The RGB boxes

Motivation

In my very first company I founded, we build a ceiling light which could change the color and which was controlled by vistors of our website.

As I left the company, the remaining CEO dismantled the ceiling light and so I got back some of the parts.

At that time, I used an Arduino which was not that easy to handle in my humble opinion. Some years later, I remembered the ceiling light and built a smaller version to be used in a car.

The small form factor RGB power box

The RGB controller consists of few main parts: A DC/DC coonverter to convert the car's 12V into 5V for the Rapsberry Pi which serves as the brain, and an optocoupler to control the RGB strips.

The extra large form factor RGB box

The large box is designed to work with 230V. The power supply unit is a toroidal transformer controlled by a special transformer relais to limit the inrush current. The transformer is followed by four bridge rectifiers. The output of every rectifier is protected by a 15A car fuse. Each rectifier supplies an optocoupler. One of the rectifiers also supplies a DC/DC converter for the Raspberry Pi, the signal lights and the cooling fans for the rectifiers.

Front view

Front view. From left to right on top: Main switch, power control light (white), no command indicator light (orange), command received indicator light (green)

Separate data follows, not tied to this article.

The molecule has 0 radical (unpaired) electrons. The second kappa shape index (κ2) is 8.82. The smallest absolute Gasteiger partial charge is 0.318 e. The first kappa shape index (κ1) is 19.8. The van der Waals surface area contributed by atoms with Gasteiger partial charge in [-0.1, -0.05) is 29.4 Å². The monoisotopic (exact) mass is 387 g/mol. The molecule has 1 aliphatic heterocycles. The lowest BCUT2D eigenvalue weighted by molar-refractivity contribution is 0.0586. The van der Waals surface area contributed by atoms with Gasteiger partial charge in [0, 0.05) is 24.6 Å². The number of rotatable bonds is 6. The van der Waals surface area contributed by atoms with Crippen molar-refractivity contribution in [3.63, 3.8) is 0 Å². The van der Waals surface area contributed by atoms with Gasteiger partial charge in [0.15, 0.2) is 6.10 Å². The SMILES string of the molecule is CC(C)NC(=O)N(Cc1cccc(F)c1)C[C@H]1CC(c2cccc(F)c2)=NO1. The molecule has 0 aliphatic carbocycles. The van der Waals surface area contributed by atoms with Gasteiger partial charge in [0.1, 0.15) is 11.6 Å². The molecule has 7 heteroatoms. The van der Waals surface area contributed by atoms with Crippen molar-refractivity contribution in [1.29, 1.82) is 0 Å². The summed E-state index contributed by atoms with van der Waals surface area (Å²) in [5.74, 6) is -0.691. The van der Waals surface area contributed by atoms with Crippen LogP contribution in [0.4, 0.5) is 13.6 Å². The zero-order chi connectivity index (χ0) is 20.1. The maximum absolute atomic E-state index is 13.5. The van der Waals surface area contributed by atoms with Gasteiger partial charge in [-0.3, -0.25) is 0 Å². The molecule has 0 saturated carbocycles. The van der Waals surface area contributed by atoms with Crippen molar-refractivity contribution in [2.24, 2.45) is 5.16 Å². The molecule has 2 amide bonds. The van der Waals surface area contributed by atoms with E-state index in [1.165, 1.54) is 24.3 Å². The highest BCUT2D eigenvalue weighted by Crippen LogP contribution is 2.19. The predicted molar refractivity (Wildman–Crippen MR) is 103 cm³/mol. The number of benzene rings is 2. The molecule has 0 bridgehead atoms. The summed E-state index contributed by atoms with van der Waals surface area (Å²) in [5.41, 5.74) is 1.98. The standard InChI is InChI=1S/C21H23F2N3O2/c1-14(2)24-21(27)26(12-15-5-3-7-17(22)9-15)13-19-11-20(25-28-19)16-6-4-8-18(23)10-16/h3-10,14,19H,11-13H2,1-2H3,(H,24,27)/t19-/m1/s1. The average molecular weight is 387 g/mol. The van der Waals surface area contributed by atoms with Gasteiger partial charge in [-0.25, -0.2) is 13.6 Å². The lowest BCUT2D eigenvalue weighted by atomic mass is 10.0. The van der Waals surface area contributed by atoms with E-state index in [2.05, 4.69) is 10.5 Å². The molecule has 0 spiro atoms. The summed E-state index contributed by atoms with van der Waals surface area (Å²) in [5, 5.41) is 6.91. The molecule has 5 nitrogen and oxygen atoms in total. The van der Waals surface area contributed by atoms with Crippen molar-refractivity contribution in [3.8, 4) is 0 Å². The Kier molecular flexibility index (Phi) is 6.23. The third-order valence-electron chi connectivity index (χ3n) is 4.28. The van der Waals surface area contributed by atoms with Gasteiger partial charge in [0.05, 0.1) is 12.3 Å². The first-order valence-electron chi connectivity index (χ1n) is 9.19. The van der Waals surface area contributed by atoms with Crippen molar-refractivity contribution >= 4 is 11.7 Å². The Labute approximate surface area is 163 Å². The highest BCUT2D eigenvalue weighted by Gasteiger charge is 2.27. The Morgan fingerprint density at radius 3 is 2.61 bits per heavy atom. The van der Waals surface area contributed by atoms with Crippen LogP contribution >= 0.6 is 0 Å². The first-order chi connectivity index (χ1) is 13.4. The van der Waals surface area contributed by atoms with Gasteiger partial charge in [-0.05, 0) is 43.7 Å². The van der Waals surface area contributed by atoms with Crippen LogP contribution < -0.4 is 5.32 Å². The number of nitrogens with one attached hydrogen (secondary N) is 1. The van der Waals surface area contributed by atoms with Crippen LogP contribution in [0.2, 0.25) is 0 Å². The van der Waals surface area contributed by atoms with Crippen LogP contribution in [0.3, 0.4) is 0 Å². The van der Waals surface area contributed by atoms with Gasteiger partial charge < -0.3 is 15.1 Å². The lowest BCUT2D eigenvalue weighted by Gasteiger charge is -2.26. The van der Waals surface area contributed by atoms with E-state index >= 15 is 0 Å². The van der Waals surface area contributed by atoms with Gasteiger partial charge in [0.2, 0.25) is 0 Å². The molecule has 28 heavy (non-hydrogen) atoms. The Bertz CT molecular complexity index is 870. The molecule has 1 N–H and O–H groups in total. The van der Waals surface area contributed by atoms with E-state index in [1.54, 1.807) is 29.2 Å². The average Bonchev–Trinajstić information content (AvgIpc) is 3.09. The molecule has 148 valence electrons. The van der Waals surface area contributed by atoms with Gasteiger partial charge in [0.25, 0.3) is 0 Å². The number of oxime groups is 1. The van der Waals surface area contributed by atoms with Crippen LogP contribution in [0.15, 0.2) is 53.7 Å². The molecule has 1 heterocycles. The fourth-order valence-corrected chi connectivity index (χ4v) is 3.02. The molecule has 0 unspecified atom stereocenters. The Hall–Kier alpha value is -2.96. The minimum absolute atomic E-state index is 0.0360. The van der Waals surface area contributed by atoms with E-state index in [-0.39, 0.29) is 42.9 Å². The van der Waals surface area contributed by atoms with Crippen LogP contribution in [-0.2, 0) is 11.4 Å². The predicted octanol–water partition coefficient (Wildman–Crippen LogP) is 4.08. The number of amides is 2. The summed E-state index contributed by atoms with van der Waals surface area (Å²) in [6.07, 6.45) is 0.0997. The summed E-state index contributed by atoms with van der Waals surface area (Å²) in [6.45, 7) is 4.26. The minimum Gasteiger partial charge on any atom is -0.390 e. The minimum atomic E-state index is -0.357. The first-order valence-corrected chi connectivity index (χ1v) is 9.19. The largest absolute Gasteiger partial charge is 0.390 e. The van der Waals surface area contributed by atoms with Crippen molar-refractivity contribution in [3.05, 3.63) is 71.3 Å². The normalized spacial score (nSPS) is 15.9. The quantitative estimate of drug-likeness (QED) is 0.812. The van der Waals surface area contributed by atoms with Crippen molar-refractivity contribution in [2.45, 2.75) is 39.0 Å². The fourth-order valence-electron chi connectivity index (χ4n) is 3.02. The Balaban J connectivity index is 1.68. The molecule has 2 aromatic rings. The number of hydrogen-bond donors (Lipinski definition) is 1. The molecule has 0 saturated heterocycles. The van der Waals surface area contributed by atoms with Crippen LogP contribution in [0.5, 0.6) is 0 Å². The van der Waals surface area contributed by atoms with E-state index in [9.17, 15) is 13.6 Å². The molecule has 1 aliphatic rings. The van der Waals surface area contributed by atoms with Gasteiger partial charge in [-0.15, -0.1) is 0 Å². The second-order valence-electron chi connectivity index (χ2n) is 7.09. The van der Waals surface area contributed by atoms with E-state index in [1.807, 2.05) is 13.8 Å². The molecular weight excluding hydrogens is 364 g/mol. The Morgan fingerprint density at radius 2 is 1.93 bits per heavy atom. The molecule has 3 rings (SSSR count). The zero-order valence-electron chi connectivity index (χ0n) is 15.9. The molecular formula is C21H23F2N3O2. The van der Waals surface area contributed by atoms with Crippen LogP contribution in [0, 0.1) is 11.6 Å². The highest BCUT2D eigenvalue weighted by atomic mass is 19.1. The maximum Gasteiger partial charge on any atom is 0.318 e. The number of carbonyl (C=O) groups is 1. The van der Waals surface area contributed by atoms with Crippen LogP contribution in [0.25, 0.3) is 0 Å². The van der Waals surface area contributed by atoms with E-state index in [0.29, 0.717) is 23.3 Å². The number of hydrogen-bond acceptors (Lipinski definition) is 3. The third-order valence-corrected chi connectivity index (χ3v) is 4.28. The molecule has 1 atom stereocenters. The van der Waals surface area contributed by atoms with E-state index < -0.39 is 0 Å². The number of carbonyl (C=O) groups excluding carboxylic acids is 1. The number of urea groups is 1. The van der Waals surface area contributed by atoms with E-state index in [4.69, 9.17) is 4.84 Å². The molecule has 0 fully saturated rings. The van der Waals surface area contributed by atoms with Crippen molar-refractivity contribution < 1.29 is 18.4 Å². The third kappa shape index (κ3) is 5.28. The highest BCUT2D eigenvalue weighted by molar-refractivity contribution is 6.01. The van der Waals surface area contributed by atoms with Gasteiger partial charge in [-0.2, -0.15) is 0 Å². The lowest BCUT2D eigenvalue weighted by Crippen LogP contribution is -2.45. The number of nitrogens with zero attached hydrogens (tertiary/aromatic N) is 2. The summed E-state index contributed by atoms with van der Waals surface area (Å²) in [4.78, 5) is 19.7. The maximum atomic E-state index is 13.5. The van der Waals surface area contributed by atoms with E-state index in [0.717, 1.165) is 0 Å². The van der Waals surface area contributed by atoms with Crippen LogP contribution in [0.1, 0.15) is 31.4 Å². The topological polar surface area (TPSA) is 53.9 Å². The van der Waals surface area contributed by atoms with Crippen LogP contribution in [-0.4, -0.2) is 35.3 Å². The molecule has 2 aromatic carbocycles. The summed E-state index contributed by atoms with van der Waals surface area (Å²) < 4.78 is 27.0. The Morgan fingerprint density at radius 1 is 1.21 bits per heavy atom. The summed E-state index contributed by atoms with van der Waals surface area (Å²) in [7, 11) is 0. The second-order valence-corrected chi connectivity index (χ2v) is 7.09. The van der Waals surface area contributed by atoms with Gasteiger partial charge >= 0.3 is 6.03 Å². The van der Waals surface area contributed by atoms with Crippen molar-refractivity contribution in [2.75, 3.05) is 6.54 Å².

The main power switch is on the top left. There are thre signal lights, from left to right: Power signal light (white), no command received signal light (orange), command received signal light (green).

Below the main switch, there is the main power plug and next to it, that's the egress cooling fan.

The inside

Pretty stuffed...

On the bottom left: toroidal transformer. On top left: Transformer relais. On the right: Rapsberry Pi, bridge rectifiers and cooling fans.

How it is working

The extra large form factor RGB power box can control four independent channels. So you can attach up to four independent RGB strips. The Raspberry Pi is running a python script which connects to a Symfony web app to fetch a new command. You will find all the sources at the bottom of this post.

Next, you'll find some more images:

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If you like the project or if you need help building your own, send me a message :-)

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My Whishlist

If the information I provided was helpful to you, I would really appreciate if you have a look on my Amazon whishlist.

I'm not begging for anything and I will continue to share my knowledge but of course I would be really happy to see some packages arriving ;-)